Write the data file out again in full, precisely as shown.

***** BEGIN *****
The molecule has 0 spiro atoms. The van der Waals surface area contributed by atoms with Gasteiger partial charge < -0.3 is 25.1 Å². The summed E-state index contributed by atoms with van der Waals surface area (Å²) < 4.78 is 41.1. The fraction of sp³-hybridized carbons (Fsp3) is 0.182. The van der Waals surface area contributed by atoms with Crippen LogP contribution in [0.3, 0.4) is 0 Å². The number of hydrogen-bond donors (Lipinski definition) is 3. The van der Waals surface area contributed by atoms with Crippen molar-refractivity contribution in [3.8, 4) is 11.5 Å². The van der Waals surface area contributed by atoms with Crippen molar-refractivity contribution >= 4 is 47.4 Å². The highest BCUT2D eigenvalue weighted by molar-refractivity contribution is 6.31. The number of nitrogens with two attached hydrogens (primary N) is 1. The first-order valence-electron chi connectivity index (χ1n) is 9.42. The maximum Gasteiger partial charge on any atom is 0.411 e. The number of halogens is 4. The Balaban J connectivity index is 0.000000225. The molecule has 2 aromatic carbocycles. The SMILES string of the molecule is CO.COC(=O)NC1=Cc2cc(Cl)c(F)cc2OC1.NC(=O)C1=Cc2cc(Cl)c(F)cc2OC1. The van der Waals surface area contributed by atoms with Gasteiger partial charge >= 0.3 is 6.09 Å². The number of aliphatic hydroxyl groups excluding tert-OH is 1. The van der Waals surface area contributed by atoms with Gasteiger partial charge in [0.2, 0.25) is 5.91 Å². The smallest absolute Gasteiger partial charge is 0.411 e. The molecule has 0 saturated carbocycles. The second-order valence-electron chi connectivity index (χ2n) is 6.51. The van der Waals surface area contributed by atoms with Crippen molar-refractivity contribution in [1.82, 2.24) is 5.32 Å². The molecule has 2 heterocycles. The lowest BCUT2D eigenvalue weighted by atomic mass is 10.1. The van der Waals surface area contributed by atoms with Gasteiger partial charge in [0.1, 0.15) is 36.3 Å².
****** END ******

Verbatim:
The molecule has 0 spiro atoms. The van der Waals surface area contributed by atoms with Gasteiger partial charge < -0.3 is 25.1 Å². The summed E-state index contributed by atoms with van der Waals surface area (Å²) < 4.78 is 41.1. The fraction of sp³-hybridized carbons (Fsp3) is 0.182. The van der Waals surface area contributed by atoms with Crippen LogP contribution in [0.3, 0.4) is 0 Å². The number of hydrogen-bond donors (Lipinski definition) is 3. The van der Waals surface area contributed by atoms with Crippen molar-refractivity contribution in [3.8, 4) is 11.5 Å². The van der Waals surface area contributed by atoms with Crippen molar-refractivity contribution >= 4 is 47.4 Å². The highest BCUT2D eigenvalue weighted by molar-refractivity contribution is 6.31. The number of nitrogens with two attached hydrogens (primary N) is 1. The first-order valence-electron chi connectivity index (χ1n) is 9.42. The maximum Gasteiger partial charge on any atom is 0.411 e. The number of halogens is 4. The Balaban J connectivity index is 0.000000225. The molecule has 2 aromatic carbocycles. The SMILES string of the molecule is CO.COC(=O)NC1=Cc2cc(Cl)c(F)cc2OC1.NC(=O)C1=Cc2cc(Cl)c(F)cc2OC1. The van der Waals surface area contributed by atoms with Gasteiger partial charge >= 0.3 is 6.09 Å². The number of aliphatic hydroxyl groups excluding tert-OH is 1. The van der Waals surface area contributed by atoms with Gasteiger partial charge in [0.2, 0.25) is 5.91 Å². The smallest absolute Gasteiger partial charge is 0.411 e. The molecule has 0 saturated carbocycles. The second-order valence-electron chi connectivity index (χ2n) is 6.51. The van der Waals surface area contributed by atoms with Crippen molar-refractivity contribution in [1.82, 2.24) is 5.32 Å². The molecule has 2 heterocycles. The lowest BCUT2D eigenvalue weighted by atomic mass is 10.1. The van der Waals surface area contributed by atoms with Gasteiger partial charge in [0.1, 0.15) is 36.3 Å².